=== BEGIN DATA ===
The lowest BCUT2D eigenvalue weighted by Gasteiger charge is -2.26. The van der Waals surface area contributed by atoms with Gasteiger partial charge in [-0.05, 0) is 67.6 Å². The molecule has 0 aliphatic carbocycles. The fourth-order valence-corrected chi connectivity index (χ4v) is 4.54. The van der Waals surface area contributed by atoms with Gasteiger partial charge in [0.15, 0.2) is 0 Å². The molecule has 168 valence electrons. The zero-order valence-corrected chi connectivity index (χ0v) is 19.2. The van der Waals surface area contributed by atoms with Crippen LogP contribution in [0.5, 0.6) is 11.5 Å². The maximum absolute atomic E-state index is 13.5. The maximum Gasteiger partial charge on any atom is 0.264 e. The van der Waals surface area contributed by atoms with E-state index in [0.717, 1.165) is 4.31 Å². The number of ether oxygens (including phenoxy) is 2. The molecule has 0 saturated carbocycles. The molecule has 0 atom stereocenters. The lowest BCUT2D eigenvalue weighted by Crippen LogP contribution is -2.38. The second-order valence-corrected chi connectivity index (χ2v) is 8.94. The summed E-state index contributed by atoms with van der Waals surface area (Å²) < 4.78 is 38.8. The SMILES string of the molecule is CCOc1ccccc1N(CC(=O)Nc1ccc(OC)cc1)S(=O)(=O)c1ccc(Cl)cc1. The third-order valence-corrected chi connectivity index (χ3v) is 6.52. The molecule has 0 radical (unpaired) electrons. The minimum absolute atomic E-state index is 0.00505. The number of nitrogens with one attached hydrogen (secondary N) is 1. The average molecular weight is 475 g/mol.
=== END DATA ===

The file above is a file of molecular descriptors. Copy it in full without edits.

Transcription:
The lowest BCUT2D eigenvalue weighted by Gasteiger charge is -2.26. The van der Waals surface area contributed by atoms with Gasteiger partial charge in [-0.05, 0) is 67.6 Å². The molecule has 0 aliphatic carbocycles. The fourth-order valence-corrected chi connectivity index (χ4v) is 4.54. The van der Waals surface area contributed by atoms with Gasteiger partial charge in [0.15, 0.2) is 0 Å². The molecule has 168 valence electrons. The zero-order valence-corrected chi connectivity index (χ0v) is 19.2. The van der Waals surface area contributed by atoms with Crippen LogP contribution in [0.5, 0.6) is 11.5 Å². The maximum absolute atomic E-state index is 13.5. The maximum Gasteiger partial charge on any atom is 0.264 e. The van der Waals surface area contributed by atoms with E-state index in [0.717, 1.165) is 4.31 Å². The number of ether oxygens (including phenoxy) is 2. The molecule has 0 saturated carbocycles. The molecule has 0 atom stereocenters. The lowest BCUT2D eigenvalue weighted by Crippen LogP contribution is -2.38. The second-order valence-corrected chi connectivity index (χ2v) is 8.94. The summed E-state index contributed by atoms with van der Waals surface area (Å²) < 4.78 is 38.8. The SMILES string of the molecule is CCOc1ccccc1N(CC(=O)Nc1ccc(OC)cc1)S(=O)(=O)c1ccc(Cl)cc1. The third-order valence-corrected chi connectivity index (χ3v) is 6.52. The molecule has 0 radical (unpaired) electrons. The minimum absolute atomic E-state index is 0.00505. The number of nitrogens with one attached hydrogen (secondary N) is 1. The average molecular weight is 475 g/mol.